This made her realize that, though she had thought otherwise, she held no power over the man. Second, Proctor made her feel vengeful. Abigail already felt hatred towards Proctor’s wife, Elizabeth, but that hatred would have increased even more from the jealousy that she must have felt. This hatred is seen during the argument that Abigail and Proctor have when she says “She is blackening my name in the village! She is telling lies about me! She is a cold, sniveling woman, and you bend to her!” (Miller, 23). This clearly shows that Abigail felt such an intense hatred for the other woman that she was willing to do whatever it took to get revenge. She went as far as to stab herself with a needle and plant a voodoo doll in the Proctors’ house in order to convince the town that Elizabeth was a witch.
Lastly, the discontinuation of the affair made Abigail feel an even more intense need for attention. The attention that she got from Proctor was enough to keep her from seeking attention elsewhere, but when he took it away, she felt the need to find it by any means necessary. After receiving no attention during her childhood, and then losing the only attention that she had ever gotten, this was the final straw for her.
Combining the effects of Abigail’s past with the effects of her affair with John Proctor show that she was not the antagonist of the story. In fact, these effects show the exact opposite. Losing her parents left Abigail in a situation where she was raised without a decent amount of attention, which made her search for it wherever she could find it. The first place she came across this attention was John Proctor, who used her to satisfy his lust and tossed her away when he no longer felt the need for her. This put her in a position where she felt powerless, vengeful, and an even greater need for attention. In order to solve for all of these feelings, she did something that she knew would give her power over Salem, revenge on the Proctors, and more attention than she could ever dream of. Her lack of empathy from watching her parents’ brutal murder made this act all the easier, because she did not have a guilty conscience to stop her. All of this combined made the accusations of witchcraft her perfect solution.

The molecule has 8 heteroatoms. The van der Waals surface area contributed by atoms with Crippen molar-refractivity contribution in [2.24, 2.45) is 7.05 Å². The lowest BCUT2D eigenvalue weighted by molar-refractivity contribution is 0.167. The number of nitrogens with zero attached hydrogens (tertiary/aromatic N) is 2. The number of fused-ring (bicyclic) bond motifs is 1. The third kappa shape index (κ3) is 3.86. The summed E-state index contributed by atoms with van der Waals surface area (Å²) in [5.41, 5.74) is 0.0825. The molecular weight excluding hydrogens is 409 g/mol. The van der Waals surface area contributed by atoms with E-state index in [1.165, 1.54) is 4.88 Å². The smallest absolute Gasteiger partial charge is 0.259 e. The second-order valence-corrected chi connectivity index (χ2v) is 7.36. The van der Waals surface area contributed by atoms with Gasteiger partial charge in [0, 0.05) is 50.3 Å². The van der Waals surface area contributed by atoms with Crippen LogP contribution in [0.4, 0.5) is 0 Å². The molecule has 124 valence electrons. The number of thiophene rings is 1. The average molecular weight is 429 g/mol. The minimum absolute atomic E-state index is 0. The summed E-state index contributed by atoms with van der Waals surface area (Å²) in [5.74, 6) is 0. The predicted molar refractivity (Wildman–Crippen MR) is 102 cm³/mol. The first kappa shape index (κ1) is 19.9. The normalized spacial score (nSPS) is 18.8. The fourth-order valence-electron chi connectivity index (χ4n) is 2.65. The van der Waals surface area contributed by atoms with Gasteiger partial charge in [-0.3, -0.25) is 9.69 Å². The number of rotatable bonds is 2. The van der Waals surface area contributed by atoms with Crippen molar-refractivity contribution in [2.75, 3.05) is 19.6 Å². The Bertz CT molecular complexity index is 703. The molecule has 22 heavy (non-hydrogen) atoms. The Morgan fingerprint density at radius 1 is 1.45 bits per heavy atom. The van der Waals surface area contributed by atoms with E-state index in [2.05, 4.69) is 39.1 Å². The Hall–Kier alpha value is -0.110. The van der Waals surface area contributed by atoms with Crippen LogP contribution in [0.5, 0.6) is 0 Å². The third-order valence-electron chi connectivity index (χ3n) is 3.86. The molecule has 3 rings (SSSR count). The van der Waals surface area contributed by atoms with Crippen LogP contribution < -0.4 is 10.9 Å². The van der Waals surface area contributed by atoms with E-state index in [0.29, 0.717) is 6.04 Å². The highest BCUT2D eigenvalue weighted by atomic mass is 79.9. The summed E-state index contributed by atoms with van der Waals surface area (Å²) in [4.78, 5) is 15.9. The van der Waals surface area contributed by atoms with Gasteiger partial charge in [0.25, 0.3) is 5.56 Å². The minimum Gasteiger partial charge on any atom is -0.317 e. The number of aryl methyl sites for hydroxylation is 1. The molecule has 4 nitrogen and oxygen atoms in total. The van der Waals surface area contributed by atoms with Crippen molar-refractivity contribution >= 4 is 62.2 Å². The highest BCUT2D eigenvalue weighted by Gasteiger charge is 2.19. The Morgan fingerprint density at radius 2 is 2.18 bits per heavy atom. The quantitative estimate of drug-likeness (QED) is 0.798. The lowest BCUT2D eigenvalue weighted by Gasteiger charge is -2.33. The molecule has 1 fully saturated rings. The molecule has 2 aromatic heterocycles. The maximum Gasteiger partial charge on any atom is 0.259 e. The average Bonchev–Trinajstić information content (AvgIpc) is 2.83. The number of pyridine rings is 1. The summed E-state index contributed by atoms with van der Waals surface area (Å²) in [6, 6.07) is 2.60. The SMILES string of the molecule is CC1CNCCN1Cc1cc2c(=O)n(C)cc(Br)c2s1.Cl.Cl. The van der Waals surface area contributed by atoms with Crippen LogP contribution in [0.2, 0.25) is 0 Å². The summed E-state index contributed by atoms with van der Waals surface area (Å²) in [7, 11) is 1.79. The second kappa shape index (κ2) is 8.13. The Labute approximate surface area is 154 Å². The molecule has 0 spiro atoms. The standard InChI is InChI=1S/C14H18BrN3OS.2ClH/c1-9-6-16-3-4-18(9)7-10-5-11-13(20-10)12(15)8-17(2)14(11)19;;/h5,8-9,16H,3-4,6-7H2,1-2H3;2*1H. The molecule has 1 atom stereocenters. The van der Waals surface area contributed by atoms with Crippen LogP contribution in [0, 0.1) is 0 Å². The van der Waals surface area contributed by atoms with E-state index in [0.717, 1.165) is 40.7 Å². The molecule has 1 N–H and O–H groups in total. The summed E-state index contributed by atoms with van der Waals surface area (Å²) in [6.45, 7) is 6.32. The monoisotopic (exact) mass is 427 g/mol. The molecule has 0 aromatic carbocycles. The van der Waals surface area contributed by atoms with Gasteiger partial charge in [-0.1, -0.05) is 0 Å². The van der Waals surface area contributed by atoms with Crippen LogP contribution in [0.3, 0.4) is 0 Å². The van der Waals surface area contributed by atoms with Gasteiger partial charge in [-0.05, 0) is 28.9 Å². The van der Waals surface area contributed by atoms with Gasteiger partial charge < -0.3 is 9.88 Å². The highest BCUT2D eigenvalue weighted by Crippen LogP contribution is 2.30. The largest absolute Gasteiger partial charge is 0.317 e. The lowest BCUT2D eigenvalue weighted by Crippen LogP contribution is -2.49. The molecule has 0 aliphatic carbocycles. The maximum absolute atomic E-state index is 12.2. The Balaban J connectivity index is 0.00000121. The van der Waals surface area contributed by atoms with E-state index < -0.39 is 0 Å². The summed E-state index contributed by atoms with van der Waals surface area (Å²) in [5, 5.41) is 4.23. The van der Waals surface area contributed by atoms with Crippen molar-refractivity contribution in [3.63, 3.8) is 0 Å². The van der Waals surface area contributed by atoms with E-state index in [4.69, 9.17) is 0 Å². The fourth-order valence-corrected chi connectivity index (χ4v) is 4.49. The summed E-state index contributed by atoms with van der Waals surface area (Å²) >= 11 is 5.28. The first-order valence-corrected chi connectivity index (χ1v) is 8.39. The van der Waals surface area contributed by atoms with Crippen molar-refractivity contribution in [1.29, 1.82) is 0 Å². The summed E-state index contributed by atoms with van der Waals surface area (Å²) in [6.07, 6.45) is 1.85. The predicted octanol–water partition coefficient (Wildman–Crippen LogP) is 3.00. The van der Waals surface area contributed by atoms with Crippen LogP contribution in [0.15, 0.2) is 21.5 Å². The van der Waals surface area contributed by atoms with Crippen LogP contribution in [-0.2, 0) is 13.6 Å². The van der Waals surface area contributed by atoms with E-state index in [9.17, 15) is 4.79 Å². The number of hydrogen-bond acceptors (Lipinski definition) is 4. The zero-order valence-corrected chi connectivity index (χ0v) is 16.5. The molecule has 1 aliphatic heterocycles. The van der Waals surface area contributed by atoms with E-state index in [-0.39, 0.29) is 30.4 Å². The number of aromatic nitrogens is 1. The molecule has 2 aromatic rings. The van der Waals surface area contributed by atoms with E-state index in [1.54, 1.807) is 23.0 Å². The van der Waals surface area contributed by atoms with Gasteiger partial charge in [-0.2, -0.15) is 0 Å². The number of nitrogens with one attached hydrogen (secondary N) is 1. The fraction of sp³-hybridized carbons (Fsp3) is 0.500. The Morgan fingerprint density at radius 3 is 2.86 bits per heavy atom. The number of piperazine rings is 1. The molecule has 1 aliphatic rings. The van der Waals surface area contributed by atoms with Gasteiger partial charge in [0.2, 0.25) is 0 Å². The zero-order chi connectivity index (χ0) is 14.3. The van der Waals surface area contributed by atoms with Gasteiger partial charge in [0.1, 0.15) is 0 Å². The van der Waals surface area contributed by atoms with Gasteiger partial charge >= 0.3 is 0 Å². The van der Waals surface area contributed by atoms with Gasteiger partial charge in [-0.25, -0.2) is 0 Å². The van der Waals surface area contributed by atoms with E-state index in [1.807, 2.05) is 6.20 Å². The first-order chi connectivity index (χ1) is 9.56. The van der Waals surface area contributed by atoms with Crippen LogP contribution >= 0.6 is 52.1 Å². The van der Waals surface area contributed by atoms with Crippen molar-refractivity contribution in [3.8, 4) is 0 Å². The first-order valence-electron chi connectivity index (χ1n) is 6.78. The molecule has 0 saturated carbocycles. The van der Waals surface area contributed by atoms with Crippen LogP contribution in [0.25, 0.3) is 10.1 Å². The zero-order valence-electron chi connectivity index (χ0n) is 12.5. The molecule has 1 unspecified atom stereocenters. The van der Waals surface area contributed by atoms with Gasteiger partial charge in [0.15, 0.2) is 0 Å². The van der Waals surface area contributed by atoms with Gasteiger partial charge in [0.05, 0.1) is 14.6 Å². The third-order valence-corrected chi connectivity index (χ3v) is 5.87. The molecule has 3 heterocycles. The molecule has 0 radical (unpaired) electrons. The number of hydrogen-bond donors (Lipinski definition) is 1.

When the linear progression of how she came about this solution is examined, it is clear that no part of it was truly her fault. She was a seventeen-year-old who, after being used by a much older man, felt powerless and as though nobody cared enough to give her the attention that she deserved. Abigail Williams was a child who made decisions that she should not have made. However, when one examines her tragic past along with the way that John Proctor mistreated her, it is clear to see that she is not the antagonist of The Crucible. Abigail was nothing more than a teenager who wanted the attention that she was never given.
She was a victim of circumstance and lust, not a villain of the Salem Witch Trials.